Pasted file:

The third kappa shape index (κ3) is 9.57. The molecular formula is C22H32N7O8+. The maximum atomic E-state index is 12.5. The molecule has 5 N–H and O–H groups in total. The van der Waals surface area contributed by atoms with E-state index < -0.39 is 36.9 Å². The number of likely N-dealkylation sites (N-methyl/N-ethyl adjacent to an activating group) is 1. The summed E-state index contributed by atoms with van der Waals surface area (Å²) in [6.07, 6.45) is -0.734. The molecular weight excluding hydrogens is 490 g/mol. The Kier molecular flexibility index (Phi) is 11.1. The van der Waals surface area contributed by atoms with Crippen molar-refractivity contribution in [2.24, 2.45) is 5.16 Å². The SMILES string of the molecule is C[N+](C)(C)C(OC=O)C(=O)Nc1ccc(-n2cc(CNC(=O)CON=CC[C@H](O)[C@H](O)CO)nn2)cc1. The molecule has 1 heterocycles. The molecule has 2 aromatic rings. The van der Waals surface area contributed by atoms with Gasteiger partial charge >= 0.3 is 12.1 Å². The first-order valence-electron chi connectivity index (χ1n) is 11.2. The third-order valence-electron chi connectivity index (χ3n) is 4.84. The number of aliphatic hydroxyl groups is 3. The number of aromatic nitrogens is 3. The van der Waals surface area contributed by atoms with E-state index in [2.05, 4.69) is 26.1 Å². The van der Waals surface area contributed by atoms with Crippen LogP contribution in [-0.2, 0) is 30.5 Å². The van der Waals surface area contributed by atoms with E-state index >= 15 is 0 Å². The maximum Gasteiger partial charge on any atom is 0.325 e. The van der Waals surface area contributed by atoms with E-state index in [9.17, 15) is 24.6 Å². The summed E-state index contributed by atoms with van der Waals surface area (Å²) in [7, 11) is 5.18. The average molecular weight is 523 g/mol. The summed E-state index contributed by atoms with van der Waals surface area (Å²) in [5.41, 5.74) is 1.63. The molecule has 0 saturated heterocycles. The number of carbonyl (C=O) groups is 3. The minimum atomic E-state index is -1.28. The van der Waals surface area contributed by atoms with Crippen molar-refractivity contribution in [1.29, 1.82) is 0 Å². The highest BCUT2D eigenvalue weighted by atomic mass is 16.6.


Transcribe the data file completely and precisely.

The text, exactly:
The third kappa shape index (κ3) is 9.57. The molecular formula is C22H32N7O8+. The maximum atomic E-state index is 12.5. The molecule has 5 N–H and O–H groups in total. The van der Waals surface area contributed by atoms with E-state index < -0.39 is 36.9 Å². The number of likely N-dealkylation sites (N-methyl/N-ethyl adjacent to an activating group) is 1. The summed E-state index contributed by atoms with van der Waals surface area (Å²) in [6.07, 6.45) is -0.734. The molecular weight excluding hydrogens is 490 g/mol. The Kier molecular flexibility index (Phi) is 11.1. The van der Waals surface area contributed by atoms with Crippen molar-refractivity contribution in [2.24, 2.45) is 5.16 Å². The SMILES string of the molecule is C[N+](C)(C)C(OC=O)C(=O)Nc1ccc(-n2cc(CNC(=O)CON=CC[C@H](O)[C@H](O)CO)nn2)cc1. The molecule has 1 heterocycles. The molecule has 2 aromatic rings. The van der Waals surface area contributed by atoms with Gasteiger partial charge >= 0.3 is 12.1 Å². The first-order valence-electron chi connectivity index (χ1n) is 11.2. The third-order valence-electron chi connectivity index (χ3n) is 4.84. The number of aliphatic hydroxyl groups is 3. The number of aromatic nitrogens is 3. The van der Waals surface area contributed by atoms with E-state index in [2.05, 4.69) is 26.1 Å². The van der Waals surface area contributed by atoms with Crippen LogP contribution in [-0.2, 0) is 30.5 Å². The van der Waals surface area contributed by atoms with E-state index >= 15 is 0 Å². The maximum Gasteiger partial charge on any atom is 0.325 e. The van der Waals surface area contributed by atoms with E-state index in [9.17, 15) is 24.6 Å². The summed E-state index contributed by atoms with van der Waals surface area (Å²) in [7, 11) is 5.18. The average molecular weight is 523 g/mol. The summed E-state index contributed by atoms with van der Waals surface area (Å²) in [5.41, 5.74) is 1.63. The molecule has 0 saturated heterocycles. The number of carbonyl (C=O) groups is 3. The minimum atomic E-state index is -1.28. The van der Waals surface area contributed by atoms with Crippen molar-refractivity contribution in [1.29, 1.82) is 0 Å². The highest BCUT2D eigenvalue weighted by atomic mass is 16.6.